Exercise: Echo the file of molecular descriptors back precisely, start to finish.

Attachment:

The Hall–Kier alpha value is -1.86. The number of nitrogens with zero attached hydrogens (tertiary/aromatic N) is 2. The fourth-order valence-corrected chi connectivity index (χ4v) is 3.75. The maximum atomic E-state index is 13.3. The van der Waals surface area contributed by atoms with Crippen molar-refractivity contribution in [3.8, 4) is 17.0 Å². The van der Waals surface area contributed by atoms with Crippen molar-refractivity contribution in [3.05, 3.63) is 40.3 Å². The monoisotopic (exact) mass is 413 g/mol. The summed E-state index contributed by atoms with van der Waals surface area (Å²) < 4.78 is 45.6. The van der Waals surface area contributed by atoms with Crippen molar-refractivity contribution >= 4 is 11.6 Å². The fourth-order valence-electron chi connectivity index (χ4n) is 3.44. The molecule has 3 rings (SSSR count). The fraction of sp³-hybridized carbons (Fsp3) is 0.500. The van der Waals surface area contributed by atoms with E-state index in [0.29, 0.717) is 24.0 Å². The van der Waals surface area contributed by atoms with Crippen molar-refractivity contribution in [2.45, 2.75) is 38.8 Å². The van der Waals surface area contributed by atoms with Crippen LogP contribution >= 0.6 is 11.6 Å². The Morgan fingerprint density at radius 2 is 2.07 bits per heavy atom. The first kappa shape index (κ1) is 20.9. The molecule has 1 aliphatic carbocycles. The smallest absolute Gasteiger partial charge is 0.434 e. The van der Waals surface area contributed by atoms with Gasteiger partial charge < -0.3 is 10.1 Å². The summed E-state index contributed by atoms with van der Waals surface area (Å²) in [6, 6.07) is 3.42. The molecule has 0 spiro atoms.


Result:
The Hall–Kier alpha value is -1.86. The number of nitrogens with zero attached hydrogens (tertiary/aromatic N) is 2. The fourth-order valence-corrected chi connectivity index (χ4v) is 3.75. The maximum atomic E-state index is 13.3. The van der Waals surface area contributed by atoms with Crippen molar-refractivity contribution in [3.8, 4) is 17.0 Å². The van der Waals surface area contributed by atoms with Crippen molar-refractivity contribution in [3.05, 3.63) is 40.3 Å². The monoisotopic (exact) mass is 413 g/mol. The summed E-state index contributed by atoms with van der Waals surface area (Å²) < 4.78 is 45.6. The van der Waals surface area contributed by atoms with Crippen molar-refractivity contribution >= 4 is 11.6 Å². The fourth-order valence-electron chi connectivity index (χ4n) is 3.44. The molecule has 3 rings (SSSR count). The fraction of sp³-hybridized carbons (Fsp3) is 0.500. The van der Waals surface area contributed by atoms with E-state index in [0.29, 0.717) is 24.0 Å². The van der Waals surface area contributed by atoms with Crippen molar-refractivity contribution in [2.45, 2.75) is 38.8 Å². The van der Waals surface area contributed by atoms with Crippen LogP contribution >= 0.6 is 11.6 Å². The Morgan fingerprint density at radius 2 is 2.07 bits per heavy atom. The first kappa shape index (κ1) is 20.9. The molecule has 1 aliphatic carbocycles. The smallest absolute Gasteiger partial charge is 0.434 e. The van der Waals surface area contributed by atoms with Gasteiger partial charge < -0.3 is 10.1 Å². The summed E-state index contributed by atoms with van der Waals surface area (Å²) in [6, 6.07) is 3.42. The molecule has 0 spiro atoms.